Colorado Cannabis Industry to Benefit from Potential Legislative Changes

sean mcallister

Guest post by Sean McAllister

The Colorado General Assembly ended its legislative session last Wednesday, May 11. Several exciting new bills concerning marijuana passed both houses and have been sent to the governor for signature. Specific highlights include removal of the 2 year residency requirement, elimination of the purchase limit for out-of-state residents, and the creation of a new class of transporter license.

It is expected that the following bills will be signed into law:

SB 16-40: Ownership Rule Changes

This groundbreaking bill eliminates the 2 year residency requirement and allows Colorado marijuana businesses to be owned entirely, or in part, by out-of-state residents, so long as the business has an “officer” who is a Colorado resident. This bill creates 3 new classes of “owners”: (1) direct beneficial interest owners, (2) indirect beneficial interest owners, and (3) qualified limited passive investors. MED will make detailed rules this fall concerning qualifications and limitations for each group. These new changes will take effect Jan. 1, 2017.

HB 16-1261: Retail Marijuana Sunset

This bill continues the Retail Marijuana Code until Sep. 1, 2019, and implements several new changes to the statutory language such as repealing the out-state consumer limits and allowing performance based incentives for MIP and grow employees. Notable details include:

(1) repealing the requirement that a license application be denied based on a previous denial at the same location

(2) giving MED statewide authority over all packaging and labeling standards

(3) repealing the limitation on sales of marijuana themed magazines to retail marijuana stores or behind the counter at other locations where persons under 21 are present

(4) harmonizing mandatory testing with the Medical Marijuana Code

(5) allowing performance-based bonuses for employees at grows and MIPs

(6) allowing a licensee to remediate a product that has tested positive for a microbial

(7) repealing the ¼ ounce limit for sales to non-residents, so all customers over 21 can buy 1 ounce

(8) exempting non-edible, non-psychoactive retail marijuana products (e.g. non-transdermal topicals, lotions, and ointments) from the 1 ounce purchase limit

(9) requiring potency labeling of marijuana concentrate on display in display cases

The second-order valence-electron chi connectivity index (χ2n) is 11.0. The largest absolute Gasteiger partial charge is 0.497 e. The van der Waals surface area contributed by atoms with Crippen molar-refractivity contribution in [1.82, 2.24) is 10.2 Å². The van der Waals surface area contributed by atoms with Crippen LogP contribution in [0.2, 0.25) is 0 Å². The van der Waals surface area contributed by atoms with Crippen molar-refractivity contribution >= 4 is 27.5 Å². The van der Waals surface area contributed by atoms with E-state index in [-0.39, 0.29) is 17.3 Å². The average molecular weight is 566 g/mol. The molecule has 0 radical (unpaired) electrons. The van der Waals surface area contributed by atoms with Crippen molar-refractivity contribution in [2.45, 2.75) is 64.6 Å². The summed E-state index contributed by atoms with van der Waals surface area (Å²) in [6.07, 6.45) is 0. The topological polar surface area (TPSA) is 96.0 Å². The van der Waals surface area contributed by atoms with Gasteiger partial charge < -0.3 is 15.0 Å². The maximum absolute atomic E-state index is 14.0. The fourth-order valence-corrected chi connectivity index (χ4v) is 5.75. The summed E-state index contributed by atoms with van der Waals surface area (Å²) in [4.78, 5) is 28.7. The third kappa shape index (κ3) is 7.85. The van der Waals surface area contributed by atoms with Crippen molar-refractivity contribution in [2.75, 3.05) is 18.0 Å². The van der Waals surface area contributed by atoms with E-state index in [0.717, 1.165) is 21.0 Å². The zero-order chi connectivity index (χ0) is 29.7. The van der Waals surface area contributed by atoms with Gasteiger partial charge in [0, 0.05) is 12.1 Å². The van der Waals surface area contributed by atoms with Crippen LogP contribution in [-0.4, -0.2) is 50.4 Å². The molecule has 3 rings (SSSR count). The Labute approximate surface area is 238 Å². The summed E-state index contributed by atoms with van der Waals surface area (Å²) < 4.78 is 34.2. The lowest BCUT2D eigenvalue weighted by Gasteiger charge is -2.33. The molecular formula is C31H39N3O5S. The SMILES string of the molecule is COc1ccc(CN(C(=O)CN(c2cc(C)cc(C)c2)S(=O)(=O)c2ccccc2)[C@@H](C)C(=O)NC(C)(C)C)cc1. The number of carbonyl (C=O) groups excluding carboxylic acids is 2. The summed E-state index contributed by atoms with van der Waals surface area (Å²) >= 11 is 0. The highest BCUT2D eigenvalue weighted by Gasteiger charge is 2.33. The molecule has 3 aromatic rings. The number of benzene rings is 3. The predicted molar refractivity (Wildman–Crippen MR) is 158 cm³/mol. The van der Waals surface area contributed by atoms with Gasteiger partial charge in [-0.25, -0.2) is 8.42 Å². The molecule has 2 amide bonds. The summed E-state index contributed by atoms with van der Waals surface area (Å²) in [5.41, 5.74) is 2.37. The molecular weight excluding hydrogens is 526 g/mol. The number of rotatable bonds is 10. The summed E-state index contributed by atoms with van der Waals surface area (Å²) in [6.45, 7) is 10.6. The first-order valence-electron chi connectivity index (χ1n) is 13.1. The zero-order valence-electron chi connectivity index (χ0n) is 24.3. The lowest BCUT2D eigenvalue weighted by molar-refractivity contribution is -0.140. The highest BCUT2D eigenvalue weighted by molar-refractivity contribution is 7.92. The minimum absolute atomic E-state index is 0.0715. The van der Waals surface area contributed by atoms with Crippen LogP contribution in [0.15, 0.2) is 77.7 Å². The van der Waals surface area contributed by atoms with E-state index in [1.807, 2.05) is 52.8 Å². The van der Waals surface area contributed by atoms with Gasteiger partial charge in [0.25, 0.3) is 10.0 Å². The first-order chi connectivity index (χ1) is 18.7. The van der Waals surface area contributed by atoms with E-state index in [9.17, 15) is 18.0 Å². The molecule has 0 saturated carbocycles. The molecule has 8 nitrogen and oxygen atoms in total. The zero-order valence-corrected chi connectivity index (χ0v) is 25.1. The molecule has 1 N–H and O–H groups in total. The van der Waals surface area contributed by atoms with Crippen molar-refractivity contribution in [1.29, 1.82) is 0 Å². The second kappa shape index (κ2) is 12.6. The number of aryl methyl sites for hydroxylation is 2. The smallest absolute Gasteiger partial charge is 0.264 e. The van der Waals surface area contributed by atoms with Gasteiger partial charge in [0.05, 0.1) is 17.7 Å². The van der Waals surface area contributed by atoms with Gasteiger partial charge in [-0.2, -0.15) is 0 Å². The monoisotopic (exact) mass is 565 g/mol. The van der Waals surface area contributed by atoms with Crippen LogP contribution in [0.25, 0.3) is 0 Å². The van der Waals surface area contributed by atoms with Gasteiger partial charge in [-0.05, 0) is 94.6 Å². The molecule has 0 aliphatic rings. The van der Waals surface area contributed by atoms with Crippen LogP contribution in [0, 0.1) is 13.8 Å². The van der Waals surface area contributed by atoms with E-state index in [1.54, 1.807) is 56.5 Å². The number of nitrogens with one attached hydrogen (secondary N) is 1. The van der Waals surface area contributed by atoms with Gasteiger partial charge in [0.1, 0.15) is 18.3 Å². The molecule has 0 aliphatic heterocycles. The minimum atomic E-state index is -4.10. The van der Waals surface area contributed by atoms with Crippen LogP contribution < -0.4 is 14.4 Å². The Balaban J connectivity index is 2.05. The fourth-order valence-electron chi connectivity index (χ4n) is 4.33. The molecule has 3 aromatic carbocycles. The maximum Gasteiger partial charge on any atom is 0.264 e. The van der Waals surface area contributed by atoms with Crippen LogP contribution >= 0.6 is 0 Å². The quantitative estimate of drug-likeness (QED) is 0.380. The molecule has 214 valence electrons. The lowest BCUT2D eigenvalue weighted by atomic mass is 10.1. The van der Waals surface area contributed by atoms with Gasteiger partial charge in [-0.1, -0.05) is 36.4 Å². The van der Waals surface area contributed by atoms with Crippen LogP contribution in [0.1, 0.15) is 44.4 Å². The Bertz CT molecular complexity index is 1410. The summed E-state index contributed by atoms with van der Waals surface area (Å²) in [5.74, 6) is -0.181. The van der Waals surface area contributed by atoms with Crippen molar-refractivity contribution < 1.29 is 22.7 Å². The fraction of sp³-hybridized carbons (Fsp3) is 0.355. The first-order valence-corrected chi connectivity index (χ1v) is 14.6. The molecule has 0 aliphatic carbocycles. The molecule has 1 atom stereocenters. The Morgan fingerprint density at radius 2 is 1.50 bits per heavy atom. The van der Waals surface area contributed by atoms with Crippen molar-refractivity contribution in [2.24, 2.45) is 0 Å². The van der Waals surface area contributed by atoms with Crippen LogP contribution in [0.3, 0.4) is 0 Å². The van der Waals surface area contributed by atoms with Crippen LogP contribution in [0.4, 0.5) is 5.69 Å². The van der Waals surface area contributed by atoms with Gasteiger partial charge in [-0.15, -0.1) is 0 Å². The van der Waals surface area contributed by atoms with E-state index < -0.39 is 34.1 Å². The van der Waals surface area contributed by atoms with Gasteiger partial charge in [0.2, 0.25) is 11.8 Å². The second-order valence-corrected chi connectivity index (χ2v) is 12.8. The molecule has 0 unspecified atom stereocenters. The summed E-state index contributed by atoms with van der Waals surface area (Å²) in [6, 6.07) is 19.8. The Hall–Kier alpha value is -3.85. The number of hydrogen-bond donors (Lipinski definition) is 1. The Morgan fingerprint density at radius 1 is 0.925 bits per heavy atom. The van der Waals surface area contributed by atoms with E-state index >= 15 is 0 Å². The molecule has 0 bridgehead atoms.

(10) allowing trade craftpersons to be reasonably monitored instead of accompanied full-time while working in a limited access area

This bill will take effect upon signing by the governor (except for specific provisions that require MED rulemaking, which will take effect following rulemaking in the fall).

HB 16-1211: Marijuana Transporter License

This bill creates a distinct transporter license for third parties to store and transport marijuana between licensed businesses. MED will promulgate specific rules concerning transporter licenses in the fall, and will start accepting applications for transporter licenses beginning Jan. 1, 2017.

HB 16-1427: Multi Serving Liquid Retail Marijuana Products

This bill exempts multi-serving liquid recreational marijuana products from the universal symbol requirement, and requires such products to be packaged with a single mechanism that achieves child resistance and proper dosage of 10mg active THC per dose, with no more than 100mg active THC per container. It will take effect following MED rulemaking in the fall.

HB 16-1436: No Edibles Shaped to Entice Kids

This bill prohibits all edibles from being in the shape of humans, animals, or fruits. It will take effect following MED rulemaking in the fall.

HB 16-1359: Use of MMJ on Probation

This bill slightly tweaks the reasons a court can prohibit a probationer from using medical marijuana while on probation, to require that the prohibition be based on material evidence, as opposed to a substance abuse evaluation (as is the current law). This new law will take effect August 10, 2016.

HB16-1363: MMJ Advertising

This bill gives MED the same rulemaking authority concerning advertising for medical marijuana that it currently has for retail marijuana. New rules will take effect following MED rulemaking in the fall.

HB 16-1373: Student MMJ Use at School

With a few specific limitations, this bill permits a primary caregiver to administer non-smokable medical marijuana on school property to a student with a valid medical marijuana card. It will take effect upon signing by the governor.

HB 16-080: MMJ Required to be Grown in an Enclosed and Locked Space

This bill requires medical marijuana grown at home to be grown in an enclosed and locked space. It will take effect upon signing by the governor.

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Sean McAllister is a leading marijuana industry attorney in Colorado and California. Mr. McAllister helped draft Amendment 64 and he has represented hundreds of dispensaries and marijuana companies since 2009. McAllister Law Office represents some of the leading marijuana companies in Colorado and is a full service business law firm for the marijuana industry now licensed in California as well.

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Published by NCV Newswire
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